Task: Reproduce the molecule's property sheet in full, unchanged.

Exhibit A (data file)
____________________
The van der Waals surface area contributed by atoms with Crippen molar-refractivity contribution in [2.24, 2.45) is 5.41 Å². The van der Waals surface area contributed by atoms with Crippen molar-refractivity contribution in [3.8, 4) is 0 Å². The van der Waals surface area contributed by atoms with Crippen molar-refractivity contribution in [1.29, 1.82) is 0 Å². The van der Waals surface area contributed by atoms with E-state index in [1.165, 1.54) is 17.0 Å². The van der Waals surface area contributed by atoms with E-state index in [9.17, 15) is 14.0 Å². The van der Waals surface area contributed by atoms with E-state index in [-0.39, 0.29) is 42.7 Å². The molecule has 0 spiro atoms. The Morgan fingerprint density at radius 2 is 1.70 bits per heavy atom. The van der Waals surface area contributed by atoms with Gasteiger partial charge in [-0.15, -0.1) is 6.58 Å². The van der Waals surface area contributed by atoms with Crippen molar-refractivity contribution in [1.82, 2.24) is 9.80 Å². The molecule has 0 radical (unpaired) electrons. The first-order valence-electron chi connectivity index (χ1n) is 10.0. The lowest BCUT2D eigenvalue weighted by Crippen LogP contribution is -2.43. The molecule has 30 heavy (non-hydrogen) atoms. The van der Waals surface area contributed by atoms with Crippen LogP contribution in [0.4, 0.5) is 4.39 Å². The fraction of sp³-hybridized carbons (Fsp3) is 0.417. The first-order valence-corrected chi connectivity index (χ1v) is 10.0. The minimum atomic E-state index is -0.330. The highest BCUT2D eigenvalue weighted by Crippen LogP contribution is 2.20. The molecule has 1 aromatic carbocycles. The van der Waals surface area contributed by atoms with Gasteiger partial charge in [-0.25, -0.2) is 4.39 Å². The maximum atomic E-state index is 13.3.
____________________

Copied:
The van der Waals surface area contributed by atoms with Crippen molar-refractivity contribution in [2.24, 2.45) is 5.41 Å². The van der Waals surface area contributed by atoms with Crippen molar-refractivity contribution in [3.8, 4) is 0 Å². The van der Waals surface area contributed by atoms with Crippen molar-refractivity contribution in [1.29, 1.82) is 0 Å². The van der Waals surface area contributed by atoms with E-state index in [1.165, 1.54) is 17.0 Å². The van der Waals surface area contributed by atoms with E-state index in [9.17, 15) is 14.0 Å². The van der Waals surface area contributed by atoms with E-state index in [-0.39, 0.29) is 42.7 Å². The molecule has 0 spiro atoms. The Morgan fingerprint density at radius 2 is 1.70 bits per heavy atom. The van der Waals surface area contributed by atoms with Gasteiger partial charge in [-0.15, -0.1) is 6.58 Å². The van der Waals surface area contributed by atoms with Crippen molar-refractivity contribution in [1.82, 2.24) is 9.80 Å². The molecule has 0 radical (unpaired) electrons. The first-order valence-electron chi connectivity index (χ1n) is 10.0. The lowest BCUT2D eigenvalue weighted by Crippen LogP contribution is -2.43. The molecule has 30 heavy (non-hydrogen) atoms. The van der Waals surface area contributed by atoms with Crippen LogP contribution in [0.4, 0.5) is 4.39 Å². The fraction of sp³-hybridized carbons (Fsp3) is 0.417. The first-order valence-corrected chi connectivity index (χ1v) is 10.0. The minimum atomic E-state index is -0.330. The highest BCUT2D eigenvalue weighted by Crippen LogP contribution is 2.20. The molecule has 1 aromatic carbocycles. The van der Waals surface area contributed by atoms with Gasteiger partial charge in [-0.25, -0.2) is 4.39 Å². The maximum atomic E-state index is 13.3.